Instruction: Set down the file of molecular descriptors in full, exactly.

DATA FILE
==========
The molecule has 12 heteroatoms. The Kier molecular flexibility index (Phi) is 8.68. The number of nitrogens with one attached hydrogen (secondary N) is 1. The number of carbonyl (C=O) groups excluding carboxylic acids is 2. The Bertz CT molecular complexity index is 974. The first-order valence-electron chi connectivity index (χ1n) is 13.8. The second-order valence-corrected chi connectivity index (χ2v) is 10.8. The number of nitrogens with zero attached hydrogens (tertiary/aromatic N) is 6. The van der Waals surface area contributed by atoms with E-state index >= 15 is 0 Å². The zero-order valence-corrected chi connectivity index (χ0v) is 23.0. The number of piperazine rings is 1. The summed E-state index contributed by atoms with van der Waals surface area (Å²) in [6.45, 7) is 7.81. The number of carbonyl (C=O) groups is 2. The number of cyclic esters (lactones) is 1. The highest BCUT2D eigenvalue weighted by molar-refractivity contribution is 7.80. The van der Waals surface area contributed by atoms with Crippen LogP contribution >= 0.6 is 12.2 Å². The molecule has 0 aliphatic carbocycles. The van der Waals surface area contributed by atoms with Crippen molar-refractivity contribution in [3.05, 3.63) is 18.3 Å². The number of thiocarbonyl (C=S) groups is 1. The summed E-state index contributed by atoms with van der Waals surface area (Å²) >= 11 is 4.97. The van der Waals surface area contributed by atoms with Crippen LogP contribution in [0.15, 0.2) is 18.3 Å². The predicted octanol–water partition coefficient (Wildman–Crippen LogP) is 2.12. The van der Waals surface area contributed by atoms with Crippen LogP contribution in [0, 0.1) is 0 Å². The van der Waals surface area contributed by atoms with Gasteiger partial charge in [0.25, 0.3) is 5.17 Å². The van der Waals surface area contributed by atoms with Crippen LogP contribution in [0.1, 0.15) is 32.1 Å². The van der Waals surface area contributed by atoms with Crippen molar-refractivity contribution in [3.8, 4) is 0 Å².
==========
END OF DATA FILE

The molecule has 12 heteroatoms. The Kier molecular flexibility index (Phi) is 8.68. The number of nitrogens with one attached hydrogen (secondary N) is 1. The number of carbonyl (C=O) groups excluding carboxylic acids is 2. The Bertz CT molecular complexity index is 974. The first-order valence-electron chi connectivity index (χ1n) is 13.8. The second-order valence-corrected chi connectivity index (χ2v) is 10.8. The number of nitrogens with zero attached hydrogens (tertiary/aromatic N) is 6. The van der Waals surface area contributed by atoms with E-state index >= 15 is 0 Å². The zero-order valence-corrected chi connectivity index (χ0v) is 23.0. The number of piperazine rings is 1. The summed E-state index contributed by atoms with van der Waals surface area (Å²) in [6.45, 7) is 7.81. The number of carbonyl (C=O) groups is 2. The number of cyclic esters (lactones) is 1. The highest BCUT2D eigenvalue weighted by molar-refractivity contribution is 7.80. The van der Waals surface area contributed by atoms with Crippen LogP contribution >= 0.6 is 12.2 Å². The molecule has 0 aliphatic carbocycles. The van der Waals surface area contributed by atoms with Crippen molar-refractivity contribution in [3.05, 3.63) is 18.3 Å². The number of thiocarbonyl (C=S) groups is 1. The summed E-state index contributed by atoms with van der Waals surface area (Å²) >= 11 is 4.97. The van der Waals surface area contributed by atoms with Crippen LogP contribution in [0.15, 0.2) is 18.3 Å². The predicted octanol–water partition coefficient (Wildman–Crippen LogP) is 2.12. The van der Waals surface area contributed by atoms with Crippen LogP contribution in [0, 0.1) is 0 Å². The van der Waals surface area contributed by atoms with Gasteiger partial charge in [0.25, 0.3) is 5.17 Å². The van der Waals surface area contributed by atoms with Crippen LogP contribution in [0.1, 0.15) is 32.1 Å². The van der Waals surface area contributed by atoms with Crippen molar-refractivity contribution in [3.8, 4) is 0 Å².